The drum brakes are the prominent kind of brake used by automobiles and were even a common sight on bicycles around the world, which was invented in 1902. These days, drum brakes are never found on new bikes since disc, and rim brakes have become the new norm due to their ease of maintenance and reliability.
Disc Brakes Vs Rim Brakes: Which Brake is More Effective?
What do you know about the difference between disc and rim brakes in detail? It is the common query asked by the riders who cannot decide between the two. Our major rundown of the massive distinctions below will help you make your choice that meets your distinctive requirements.
1. Braking Power
The bicycle disc brakes generate great potential for the braking system compared to the rim brakes. The primary reason is that the brake pads on the disc brakes are noted to have a wider surface while squeezing the rotor with greater force. They even easily stop the bike on a dime, even in damp and wet weather.
Furthermore, since a disc brake has more stopping power than a rim brake, you require less strength of your hand to activate the bicycle brake callipers, slowing down and even stopping your bike.
2. Modulation or Control
The disc and the rim brakes differ significantly in control or modulation. It is the term referring to how well you are controlling the amount of braking power you wish to apply to the callipers.
It is easier for the lighter, harder, or anything between the pressure on and the disc brakes than the rims brakes. As an outcome, you will have better control of your speed whenever you are descending or cornering, which is essential while making this move.
It’s true that disc brakes have greater potential. However, they weigh a few hundred grams more than the rim brakes on average. It might not be a huge issue, especially for recreational riders; however, it is mainly for performance-oriented cyclists and climbers.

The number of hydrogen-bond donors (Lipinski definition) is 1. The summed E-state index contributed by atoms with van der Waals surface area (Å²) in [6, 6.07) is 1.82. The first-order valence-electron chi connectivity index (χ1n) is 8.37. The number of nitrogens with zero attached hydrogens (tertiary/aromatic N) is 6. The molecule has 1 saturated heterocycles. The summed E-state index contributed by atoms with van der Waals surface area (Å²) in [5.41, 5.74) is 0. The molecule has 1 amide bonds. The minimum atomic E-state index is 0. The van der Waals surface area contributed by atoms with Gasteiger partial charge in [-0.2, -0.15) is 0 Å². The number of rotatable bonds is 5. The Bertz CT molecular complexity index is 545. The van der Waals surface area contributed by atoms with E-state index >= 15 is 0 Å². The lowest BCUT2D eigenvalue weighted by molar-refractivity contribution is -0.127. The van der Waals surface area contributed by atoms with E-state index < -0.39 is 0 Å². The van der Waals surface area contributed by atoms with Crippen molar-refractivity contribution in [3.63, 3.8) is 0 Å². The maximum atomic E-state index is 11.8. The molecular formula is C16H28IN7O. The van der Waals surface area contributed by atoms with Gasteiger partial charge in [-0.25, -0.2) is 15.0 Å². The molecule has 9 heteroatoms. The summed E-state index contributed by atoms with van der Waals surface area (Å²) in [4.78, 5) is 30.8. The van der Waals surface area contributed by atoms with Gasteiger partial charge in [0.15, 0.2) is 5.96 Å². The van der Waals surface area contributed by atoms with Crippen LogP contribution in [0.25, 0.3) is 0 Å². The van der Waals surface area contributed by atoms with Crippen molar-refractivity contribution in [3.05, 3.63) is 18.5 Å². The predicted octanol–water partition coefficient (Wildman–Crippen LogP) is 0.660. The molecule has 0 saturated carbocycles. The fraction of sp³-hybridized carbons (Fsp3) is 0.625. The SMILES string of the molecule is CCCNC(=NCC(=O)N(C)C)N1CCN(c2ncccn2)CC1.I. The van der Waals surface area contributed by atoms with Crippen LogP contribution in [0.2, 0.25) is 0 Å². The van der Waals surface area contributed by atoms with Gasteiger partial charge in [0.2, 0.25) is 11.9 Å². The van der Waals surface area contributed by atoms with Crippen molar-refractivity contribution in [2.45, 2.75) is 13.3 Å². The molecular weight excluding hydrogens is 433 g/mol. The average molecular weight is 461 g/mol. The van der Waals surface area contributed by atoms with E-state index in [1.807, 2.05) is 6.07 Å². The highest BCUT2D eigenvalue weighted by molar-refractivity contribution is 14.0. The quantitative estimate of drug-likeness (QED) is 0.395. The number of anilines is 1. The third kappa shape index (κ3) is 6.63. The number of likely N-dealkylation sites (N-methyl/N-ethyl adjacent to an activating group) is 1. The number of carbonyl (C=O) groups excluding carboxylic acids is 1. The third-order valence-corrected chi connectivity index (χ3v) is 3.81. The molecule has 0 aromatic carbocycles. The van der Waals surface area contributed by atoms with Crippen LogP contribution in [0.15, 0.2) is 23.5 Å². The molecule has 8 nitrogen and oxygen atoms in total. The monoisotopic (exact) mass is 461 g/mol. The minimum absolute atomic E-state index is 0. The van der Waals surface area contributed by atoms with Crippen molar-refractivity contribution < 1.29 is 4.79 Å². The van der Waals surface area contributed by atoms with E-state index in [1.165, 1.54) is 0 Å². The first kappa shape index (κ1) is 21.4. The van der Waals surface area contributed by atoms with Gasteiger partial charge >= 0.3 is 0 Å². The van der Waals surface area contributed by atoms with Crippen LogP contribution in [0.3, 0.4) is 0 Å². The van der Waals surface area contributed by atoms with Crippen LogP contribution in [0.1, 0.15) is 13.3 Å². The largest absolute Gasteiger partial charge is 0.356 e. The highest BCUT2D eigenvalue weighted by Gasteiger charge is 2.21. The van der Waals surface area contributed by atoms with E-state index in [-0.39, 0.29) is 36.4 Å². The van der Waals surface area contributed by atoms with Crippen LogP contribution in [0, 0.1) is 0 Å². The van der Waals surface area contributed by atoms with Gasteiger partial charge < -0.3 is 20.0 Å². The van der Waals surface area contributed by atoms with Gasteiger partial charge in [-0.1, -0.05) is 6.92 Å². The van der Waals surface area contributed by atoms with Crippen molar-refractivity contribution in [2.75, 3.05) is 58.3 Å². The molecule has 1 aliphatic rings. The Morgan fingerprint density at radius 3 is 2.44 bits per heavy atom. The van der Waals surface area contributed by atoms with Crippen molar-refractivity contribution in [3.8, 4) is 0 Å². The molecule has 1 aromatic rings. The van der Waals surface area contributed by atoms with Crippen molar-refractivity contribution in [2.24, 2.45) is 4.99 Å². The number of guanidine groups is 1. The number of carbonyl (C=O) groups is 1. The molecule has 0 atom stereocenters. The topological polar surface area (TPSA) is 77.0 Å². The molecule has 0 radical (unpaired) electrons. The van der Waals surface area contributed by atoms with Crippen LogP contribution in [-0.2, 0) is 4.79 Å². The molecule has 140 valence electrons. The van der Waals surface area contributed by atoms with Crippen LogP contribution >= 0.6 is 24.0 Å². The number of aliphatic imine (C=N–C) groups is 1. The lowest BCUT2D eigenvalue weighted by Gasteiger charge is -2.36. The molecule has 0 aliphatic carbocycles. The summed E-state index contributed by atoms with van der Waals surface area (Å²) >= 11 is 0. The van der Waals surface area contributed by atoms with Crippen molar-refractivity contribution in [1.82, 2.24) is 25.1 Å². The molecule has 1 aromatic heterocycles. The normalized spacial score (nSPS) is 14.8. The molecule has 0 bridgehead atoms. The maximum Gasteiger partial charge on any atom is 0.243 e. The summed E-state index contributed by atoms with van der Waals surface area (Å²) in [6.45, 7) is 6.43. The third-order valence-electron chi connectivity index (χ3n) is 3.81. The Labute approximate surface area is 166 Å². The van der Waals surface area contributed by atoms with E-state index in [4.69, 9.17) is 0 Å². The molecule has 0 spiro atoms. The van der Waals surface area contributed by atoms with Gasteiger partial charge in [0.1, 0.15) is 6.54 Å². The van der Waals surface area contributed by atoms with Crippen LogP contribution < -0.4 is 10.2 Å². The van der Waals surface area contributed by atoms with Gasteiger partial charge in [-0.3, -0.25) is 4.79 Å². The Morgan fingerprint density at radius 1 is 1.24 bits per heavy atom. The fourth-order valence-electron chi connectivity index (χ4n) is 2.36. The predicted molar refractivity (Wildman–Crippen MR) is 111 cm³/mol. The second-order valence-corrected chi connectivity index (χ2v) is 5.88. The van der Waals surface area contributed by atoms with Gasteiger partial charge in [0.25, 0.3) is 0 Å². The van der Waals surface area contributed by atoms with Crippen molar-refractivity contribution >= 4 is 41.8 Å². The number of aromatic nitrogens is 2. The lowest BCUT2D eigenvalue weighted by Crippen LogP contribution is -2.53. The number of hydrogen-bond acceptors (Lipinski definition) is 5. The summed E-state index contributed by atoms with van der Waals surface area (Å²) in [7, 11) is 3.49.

However, it still does not prevent professional cyclists in their Grand Tour Pelotons from using these disc brakes, irrespective of their weight drawback. If you consider a difference of about 200 to 300g, it will make or even break your ride, which is why it is important to pick the rim brakes.
The rim brakes are quite less expensive than bicycle disc brakes. Disc brakes are highly complex, which is quite true for hydraulic disc brakes, which come at higher costs. It is the only reason behind several affordable road and hybrid bikes that feature rim brakes instead of disc ones.
If you have budget issues, the high-end rim brakes will offer you greater braking power and last longer than any other cheaper disc brakes.
5. Weather Resistance
Finally, the other significant difference between these two forms of bike brakes has a lot to do with the reliance on the weather as it can withstand the wrought of nature. Generally, disc brakes are highly reliable in wet weather, muddy conditions, and snow compared to rim brakes.
If you are riding in wet conditions frequently or riding off the road along a muddy trail, then a good pair of hydraulic disc brakes will create a world of difference here.
Frequently Asked Questions: Types of Bicycle Brakes
Why don’t road bikes have disc brakes?
Most road bikes don’t have disc brakes as it is the most powerful braking system in bicycles, it stops the bike instantly when applied. Road bikes won’t be able to control their speed if disc brakes are installed and applied because they are very lightweight, have thin tires with low traction on roads, and run at very high speeds on roads.
Why are rim brakes not better than disc brakes?
The mechanism of rim brakes is to stop the rims using the brake pads and it’s become tough when rims are wet due to rain or muddy surface. Whereas, disc brakes stop the rotor using disc pads which are located at the centre of the wheel.
Conclusion: Different Types of Brakes in Bicycles
If you have covered our guide today, highlighting the varied brakes available for bikes, then we hope that the information is enough for you to choose a suitable brake type for your bicycle accordingly.
I hope, You have got a better understanding of the types of bike brakes that are suitable for the cycling disciplines you are pursuing, along with being able to carry out the important brake routine checks and maintenance.